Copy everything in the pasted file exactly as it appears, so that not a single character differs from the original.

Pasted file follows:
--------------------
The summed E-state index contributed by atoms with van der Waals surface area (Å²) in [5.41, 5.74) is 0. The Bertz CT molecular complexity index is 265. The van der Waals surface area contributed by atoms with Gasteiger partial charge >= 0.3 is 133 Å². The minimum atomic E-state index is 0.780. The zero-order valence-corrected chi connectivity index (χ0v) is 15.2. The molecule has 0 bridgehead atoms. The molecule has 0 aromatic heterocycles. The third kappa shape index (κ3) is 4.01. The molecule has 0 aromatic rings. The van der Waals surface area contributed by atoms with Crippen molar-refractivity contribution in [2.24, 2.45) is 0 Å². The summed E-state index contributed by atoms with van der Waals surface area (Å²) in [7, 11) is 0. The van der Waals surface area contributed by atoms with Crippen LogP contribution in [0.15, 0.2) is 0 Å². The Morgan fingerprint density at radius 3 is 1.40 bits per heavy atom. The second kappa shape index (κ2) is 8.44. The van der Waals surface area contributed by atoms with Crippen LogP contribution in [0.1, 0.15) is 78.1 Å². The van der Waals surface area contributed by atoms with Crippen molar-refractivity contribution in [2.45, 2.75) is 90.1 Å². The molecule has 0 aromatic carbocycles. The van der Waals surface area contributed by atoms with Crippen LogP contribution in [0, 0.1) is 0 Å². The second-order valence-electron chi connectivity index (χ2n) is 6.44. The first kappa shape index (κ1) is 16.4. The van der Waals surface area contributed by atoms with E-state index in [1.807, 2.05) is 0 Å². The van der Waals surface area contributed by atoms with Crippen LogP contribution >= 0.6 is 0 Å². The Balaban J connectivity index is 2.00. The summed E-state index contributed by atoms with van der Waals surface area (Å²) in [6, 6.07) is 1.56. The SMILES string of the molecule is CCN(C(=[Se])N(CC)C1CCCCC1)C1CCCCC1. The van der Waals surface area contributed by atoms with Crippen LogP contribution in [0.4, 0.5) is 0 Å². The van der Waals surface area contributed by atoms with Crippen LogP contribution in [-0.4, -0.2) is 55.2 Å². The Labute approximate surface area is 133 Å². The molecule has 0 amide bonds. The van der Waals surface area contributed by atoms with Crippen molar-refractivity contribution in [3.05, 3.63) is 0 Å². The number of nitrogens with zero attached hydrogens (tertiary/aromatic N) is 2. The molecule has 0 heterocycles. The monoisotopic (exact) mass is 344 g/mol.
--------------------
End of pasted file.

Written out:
The summed E-state index contributed by atoms with van der Waals surface area (Å²) in [5.41, 5.74) is 0. The Bertz CT molecular complexity index is 265. The van der Waals surface area contributed by atoms with Gasteiger partial charge >= 0.3 is 133 Å². The minimum atomic E-state index is 0.780. The zero-order valence-corrected chi connectivity index (χ0v) is 15.2. The molecule has 0 bridgehead atoms. The molecule has 0 aromatic heterocycles. The third kappa shape index (κ3) is 4.01. The molecule has 0 aromatic rings. The van der Waals surface area contributed by atoms with Crippen molar-refractivity contribution in [2.24, 2.45) is 0 Å². The summed E-state index contributed by atoms with van der Waals surface area (Å²) in [7, 11) is 0. The van der Waals surface area contributed by atoms with Crippen LogP contribution in [0.15, 0.2) is 0 Å². The Morgan fingerprint density at radius 3 is 1.40 bits per heavy atom. The second kappa shape index (κ2) is 8.44. The van der Waals surface area contributed by atoms with Crippen LogP contribution in [0.1, 0.15) is 78.1 Å². The van der Waals surface area contributed by atoms with Crippen molar-refractivity contribution in [2.45, 2.75) is 90.1 Å². The molecule has 0 aromatic carbocycles. The van der Waals surface area contributed by atoms with Crippen LogP contribution in [0, 0.1) is 0 Å². The second-order valence-electron chi connectivity index (χ2n) is 6.44. The first kappa shape index (κ1) is 16.4. The van der Waals surface area contributed by atoms with E-state index in [1.807, 2.05) is 0 Å². The van der Waals surface area contributed by atoms with Crippen LogP contribution >= 0.6 is 0 Å². The Balaban J connectivity index is 2.00. The summed E-state index contributed by atoms with van der Waals surface area (Å²) in [6, 6.07) is 1.56. The SMILES string of the molecule is CCN(C(=[Se])N(CC)C1CCCCC1)C1CCCCC1. The van der Waals surface area contributed by atoms with Crippen LogP contribution in [0.4, 0.5) is 0 Å². The van der Waals surface area contributed by atoms with Crippen LogP contribution in [-0.4, -0.2) is 55.2 Å². The Labute approximate surface area is 133 Å². The molecule has 0 amide bonds. The van der Waals surface area contributed by atoms with Crippen molar-refractivity contribution in [3.05, 3.63) is 0 Å². The number of nitrogens with zero attached hydrogens (tertiary/aromatic N) is 2. The molecule has 0 heterocycles. The monoisotopic (exact) mass is 344 g/mol.